... Budgetary puritans may be sincere, but they're confusing a short-term problem with a long-term one. In the 2020s and beyond, the country risks an explosion of debt caused by the aging of the population and rising health-care costs. That must be dealt with. But in the present, with the economy still operating 6 percent below its potential (chart), it emphatically does not need a big dose of deficit reduction.
The chart to which he refers is this one from the article:

Elsewhere in the article, he repeats the elite consensus about how we need to be throwing starving grannies out into the streets by cutting benefits on Social Security, Medicare and Medicaid to appease the Great God Free Market. And he repeats the faith that in normal times the Federal Reserve can handle all economic policy adjustments through their arcane magic. But he does recongnize that in current depression conditions with interest rates up against the "zero lower bound," Keynesian fiscal policy is what is needed:

It pains deficit hawks to hear this, but ever since the 2008 financial crisis, government red ink has been an elixir for the U.S. economy. After the crisis, households strove to pay down debt and businesses hoarded profits while skimping on investment. If the federal government had tried to run balanced budgets, there would have been an enormous economywide deficit of demand and the economic slump would have been far worse. In 2009 fiscal policy added about 2.7 percentage points to what the economy’s growth rate would have been, according to calculations by Mark Zandi of Moody’s Analytics (MCO). But since then the U.S. has underutilized fiscal policy as a recession-fighting tool. The economic boost dropped to just half a percentage point in 2010. Fiscal policy subtracted from growth in 2011 and 2012 and will do so again in 2013, to the tune of about 1 percentage point, Zandi estimates.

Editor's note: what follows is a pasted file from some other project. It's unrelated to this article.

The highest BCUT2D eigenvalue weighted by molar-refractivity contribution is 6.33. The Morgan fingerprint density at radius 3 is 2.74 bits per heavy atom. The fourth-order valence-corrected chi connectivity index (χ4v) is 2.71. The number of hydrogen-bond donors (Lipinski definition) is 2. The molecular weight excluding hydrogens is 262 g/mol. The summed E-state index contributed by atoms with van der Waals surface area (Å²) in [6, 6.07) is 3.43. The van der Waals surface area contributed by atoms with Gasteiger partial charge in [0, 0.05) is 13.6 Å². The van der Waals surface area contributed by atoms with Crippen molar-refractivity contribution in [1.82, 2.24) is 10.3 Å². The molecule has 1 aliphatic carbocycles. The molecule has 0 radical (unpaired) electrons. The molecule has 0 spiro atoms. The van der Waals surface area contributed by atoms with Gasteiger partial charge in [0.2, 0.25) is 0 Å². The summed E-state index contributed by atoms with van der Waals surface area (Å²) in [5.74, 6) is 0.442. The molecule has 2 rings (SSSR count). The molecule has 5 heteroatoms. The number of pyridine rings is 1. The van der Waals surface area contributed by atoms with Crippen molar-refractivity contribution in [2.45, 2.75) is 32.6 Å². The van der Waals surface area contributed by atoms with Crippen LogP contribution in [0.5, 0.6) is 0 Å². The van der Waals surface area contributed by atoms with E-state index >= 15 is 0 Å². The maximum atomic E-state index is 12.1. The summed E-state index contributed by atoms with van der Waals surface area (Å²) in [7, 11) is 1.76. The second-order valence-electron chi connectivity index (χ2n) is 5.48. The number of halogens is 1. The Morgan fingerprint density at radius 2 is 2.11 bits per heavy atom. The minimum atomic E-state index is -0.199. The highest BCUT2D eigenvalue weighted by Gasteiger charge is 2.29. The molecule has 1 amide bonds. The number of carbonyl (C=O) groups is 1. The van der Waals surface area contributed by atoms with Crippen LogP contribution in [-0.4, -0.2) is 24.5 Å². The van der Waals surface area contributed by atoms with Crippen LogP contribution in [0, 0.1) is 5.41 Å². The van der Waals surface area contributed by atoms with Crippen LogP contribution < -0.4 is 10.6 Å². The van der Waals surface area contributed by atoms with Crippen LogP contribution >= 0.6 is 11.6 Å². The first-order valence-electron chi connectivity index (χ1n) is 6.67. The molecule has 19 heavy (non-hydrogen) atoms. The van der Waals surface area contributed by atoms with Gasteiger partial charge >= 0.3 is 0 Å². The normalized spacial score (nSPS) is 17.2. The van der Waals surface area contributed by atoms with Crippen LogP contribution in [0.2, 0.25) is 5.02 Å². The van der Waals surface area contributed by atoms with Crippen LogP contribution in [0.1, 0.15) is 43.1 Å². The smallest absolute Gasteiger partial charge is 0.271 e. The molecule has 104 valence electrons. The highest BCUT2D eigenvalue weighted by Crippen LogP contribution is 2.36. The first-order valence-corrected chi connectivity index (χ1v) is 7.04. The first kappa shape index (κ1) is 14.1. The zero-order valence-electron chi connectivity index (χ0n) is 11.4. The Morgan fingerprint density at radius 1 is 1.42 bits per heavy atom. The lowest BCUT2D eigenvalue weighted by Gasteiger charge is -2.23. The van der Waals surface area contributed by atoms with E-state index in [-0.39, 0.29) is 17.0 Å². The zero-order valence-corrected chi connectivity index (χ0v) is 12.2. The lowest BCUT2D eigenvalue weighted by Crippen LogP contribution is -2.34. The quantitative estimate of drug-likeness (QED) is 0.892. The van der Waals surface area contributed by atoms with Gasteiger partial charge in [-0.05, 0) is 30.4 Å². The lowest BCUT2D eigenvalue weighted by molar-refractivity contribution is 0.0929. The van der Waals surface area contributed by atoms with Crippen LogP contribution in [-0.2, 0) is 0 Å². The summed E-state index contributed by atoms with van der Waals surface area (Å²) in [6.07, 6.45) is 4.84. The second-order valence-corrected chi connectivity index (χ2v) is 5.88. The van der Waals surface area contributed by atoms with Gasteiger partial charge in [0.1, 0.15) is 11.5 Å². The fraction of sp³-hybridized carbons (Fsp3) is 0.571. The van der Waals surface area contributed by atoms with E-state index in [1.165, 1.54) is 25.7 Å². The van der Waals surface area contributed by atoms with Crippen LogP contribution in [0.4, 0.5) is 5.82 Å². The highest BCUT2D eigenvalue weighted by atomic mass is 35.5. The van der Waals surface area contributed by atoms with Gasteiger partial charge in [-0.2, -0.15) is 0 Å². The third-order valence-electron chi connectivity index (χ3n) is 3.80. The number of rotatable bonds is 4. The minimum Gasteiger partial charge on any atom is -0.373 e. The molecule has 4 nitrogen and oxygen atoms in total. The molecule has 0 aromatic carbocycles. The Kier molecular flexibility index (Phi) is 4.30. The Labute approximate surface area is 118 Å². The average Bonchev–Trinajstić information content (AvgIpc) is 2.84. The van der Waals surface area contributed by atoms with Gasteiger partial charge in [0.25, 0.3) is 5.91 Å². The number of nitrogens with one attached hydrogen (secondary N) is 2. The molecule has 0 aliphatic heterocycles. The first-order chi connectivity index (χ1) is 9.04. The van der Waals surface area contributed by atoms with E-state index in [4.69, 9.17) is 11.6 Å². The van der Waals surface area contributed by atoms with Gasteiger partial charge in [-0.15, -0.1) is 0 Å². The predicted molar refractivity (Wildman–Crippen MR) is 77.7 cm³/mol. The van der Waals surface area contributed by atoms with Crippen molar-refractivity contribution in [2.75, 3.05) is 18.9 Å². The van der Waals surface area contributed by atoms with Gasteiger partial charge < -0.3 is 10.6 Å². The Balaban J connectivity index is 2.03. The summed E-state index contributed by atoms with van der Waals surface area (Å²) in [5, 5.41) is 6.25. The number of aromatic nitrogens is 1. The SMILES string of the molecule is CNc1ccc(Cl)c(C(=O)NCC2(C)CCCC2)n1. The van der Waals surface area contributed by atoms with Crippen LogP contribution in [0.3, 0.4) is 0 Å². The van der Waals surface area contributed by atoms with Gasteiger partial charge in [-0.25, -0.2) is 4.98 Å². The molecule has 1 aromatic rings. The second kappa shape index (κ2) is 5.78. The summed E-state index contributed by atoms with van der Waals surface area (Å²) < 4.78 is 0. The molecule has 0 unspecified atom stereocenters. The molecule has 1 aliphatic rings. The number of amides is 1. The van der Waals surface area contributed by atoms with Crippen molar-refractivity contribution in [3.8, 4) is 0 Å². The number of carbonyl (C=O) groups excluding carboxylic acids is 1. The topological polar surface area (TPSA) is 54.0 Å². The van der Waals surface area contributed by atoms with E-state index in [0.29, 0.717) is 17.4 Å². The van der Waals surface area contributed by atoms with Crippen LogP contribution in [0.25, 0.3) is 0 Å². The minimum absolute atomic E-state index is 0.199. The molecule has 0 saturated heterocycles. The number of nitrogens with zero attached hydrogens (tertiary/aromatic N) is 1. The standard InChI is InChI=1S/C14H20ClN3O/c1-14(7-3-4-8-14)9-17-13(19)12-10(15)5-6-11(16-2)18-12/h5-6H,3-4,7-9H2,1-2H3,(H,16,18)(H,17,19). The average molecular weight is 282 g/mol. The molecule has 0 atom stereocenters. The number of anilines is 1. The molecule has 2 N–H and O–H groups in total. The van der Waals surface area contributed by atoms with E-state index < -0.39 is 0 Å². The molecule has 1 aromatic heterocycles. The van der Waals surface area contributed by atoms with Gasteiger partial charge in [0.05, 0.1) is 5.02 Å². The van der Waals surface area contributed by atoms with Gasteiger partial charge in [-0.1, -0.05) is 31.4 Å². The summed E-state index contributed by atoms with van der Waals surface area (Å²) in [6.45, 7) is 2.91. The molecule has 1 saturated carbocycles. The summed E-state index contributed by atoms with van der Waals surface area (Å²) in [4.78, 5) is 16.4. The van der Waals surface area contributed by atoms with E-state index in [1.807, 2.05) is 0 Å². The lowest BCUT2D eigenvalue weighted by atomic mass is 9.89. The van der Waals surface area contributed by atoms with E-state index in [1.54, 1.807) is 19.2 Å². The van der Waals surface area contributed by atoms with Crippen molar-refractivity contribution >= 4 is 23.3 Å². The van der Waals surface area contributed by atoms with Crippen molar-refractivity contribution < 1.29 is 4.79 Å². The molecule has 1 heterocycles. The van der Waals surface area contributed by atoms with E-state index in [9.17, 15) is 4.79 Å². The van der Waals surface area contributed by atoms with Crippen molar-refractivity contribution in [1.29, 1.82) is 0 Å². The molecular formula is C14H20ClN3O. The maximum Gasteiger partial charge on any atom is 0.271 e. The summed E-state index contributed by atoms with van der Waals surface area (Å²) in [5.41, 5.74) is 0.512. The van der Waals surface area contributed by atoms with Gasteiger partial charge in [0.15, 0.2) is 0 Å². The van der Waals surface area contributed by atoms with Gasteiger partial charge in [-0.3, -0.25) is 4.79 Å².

It could have been worse. President Obama has been a smarter slump fighter than British Prime Minister David Cameron. The Tory vowed to reduce budget deficits by curtailing spending. But the government’s cuts weakened the economy, clipping 2012 growth to roughly zero. It’s hard to balance the budget when the economy is that weak: For all its painful austerity, Britain’s deficit-to-GDP ratio is no better than America’s. And you say “trillion-dollar deficit” like it’s a bad thing!
Wolfgang Münchau thinks much of Europe and the United States are looking at a Lost Decade or more, starting with the crisis that began in 2007 and intensified severely with the financial crisis of 2008:

All over Europe, governments have pushed themselves into a corner where austerity has become the default choice. George Osborne, the UK chancellor, said recently he expected austerity to continue until 2018. I would take this as a ballpark estimate for most of the North Atlantic region. This is not an environment in which companies invest, or in which consumers step up spending. My conclusion is that we are not going to see a return to pre-crisis growth rates in the austerity club for several years. If the US becomes a fully paid subscriber to this club, then I would expect the same to happen there.